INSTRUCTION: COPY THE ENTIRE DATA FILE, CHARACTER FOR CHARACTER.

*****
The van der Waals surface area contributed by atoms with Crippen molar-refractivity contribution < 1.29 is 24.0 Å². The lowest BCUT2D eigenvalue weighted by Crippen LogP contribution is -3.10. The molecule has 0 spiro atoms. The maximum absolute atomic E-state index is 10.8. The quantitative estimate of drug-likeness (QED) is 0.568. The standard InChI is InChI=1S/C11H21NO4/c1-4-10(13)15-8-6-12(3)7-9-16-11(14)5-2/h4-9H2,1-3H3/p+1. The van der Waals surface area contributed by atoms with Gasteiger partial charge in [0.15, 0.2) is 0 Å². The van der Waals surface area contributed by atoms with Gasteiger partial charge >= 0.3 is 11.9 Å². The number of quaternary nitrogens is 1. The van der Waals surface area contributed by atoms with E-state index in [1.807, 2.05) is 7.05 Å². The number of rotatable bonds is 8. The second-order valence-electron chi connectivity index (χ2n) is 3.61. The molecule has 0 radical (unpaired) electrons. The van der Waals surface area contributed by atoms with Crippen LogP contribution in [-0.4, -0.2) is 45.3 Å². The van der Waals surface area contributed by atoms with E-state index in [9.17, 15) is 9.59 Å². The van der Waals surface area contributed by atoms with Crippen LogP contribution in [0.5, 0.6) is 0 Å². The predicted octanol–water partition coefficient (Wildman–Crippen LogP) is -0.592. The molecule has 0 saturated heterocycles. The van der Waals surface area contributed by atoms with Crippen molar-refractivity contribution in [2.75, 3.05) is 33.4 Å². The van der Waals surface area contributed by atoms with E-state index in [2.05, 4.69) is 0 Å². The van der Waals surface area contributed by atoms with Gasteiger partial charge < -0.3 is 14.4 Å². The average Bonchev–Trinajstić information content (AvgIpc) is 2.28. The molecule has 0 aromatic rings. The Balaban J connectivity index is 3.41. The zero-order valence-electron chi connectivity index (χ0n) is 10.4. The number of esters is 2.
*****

The van der Waals surface area contributed by atoms with Crippen molar-refractivity contribution < 1.29 is 24.0 Å². The lowest BCUT2D eigenvalue weighted by Crippen LogP contribution is -3.10. The molecule has 0 spiro atoms. The maximum absolute atomic E-state index is 10.8. The quantitative estimate of drug-likeness (QED) is 0.568. The standard InChI is InChI=1S/C11H21NO4/c1-4-10(13)15-8-6-12(3)7-9-16-11(14)5-2/h4-9H2,1-3H3/p+1. The van der Waals surface area contributed by atoms with Gasteiger partial charge in [0.15, 0.2) is 0 Å². The van der Waals surface area contributed by atoms with Gasteiger partial charge >= 0.3 is 11.9 Å². The number of quaternary nitrogens is 1. The van der Waals surface area contributed by atoms with E-state index in [1.807, 2.05) is 7.05 Å². The number of rotatable bonds is 8. The second-order valence-electron chi connectivity index (χ2n) is 3.61. The molecule has 0 radical (unpaired) electrons. The van der Waals surface area contributed by atoms with Crippen LogP contribution in [-0.4, -0.2) is 45.3 Å². The van der Waals surface area contributed by atoms with E-state index in [9.17, 15) is 9.59 Å². The van der Waals surface area contributed by atoms with Crippen LogP contribution in [0.5, 0.6) is 0 Å². The predicted octanol–water partition coefficient (Wildman–Crippen LogP) is -0.592. The molecule has 0 saturated heterocycles. The van der Waals surface area contributed by atoms with Crippen molar-refractivity contribution in [2.75, 3.05) is 33.4 Å². The van der Waals surface area contributed by atoms with E-state index in [2.05, 4.69) is 0 Å². The van der Waals surface area contributed by atoms with Gasteiger partial charge < -0.3 is 14.4 Å². The average Bonchev–Trinajstić information content (AvgIpc) is 2.28. The molecule has 0 aromatic rings. The Balaban J connectivity index is 3.41. The zero-order valence-electron chi connectivity index (χ0n) is 10.4. The number of esters is 2.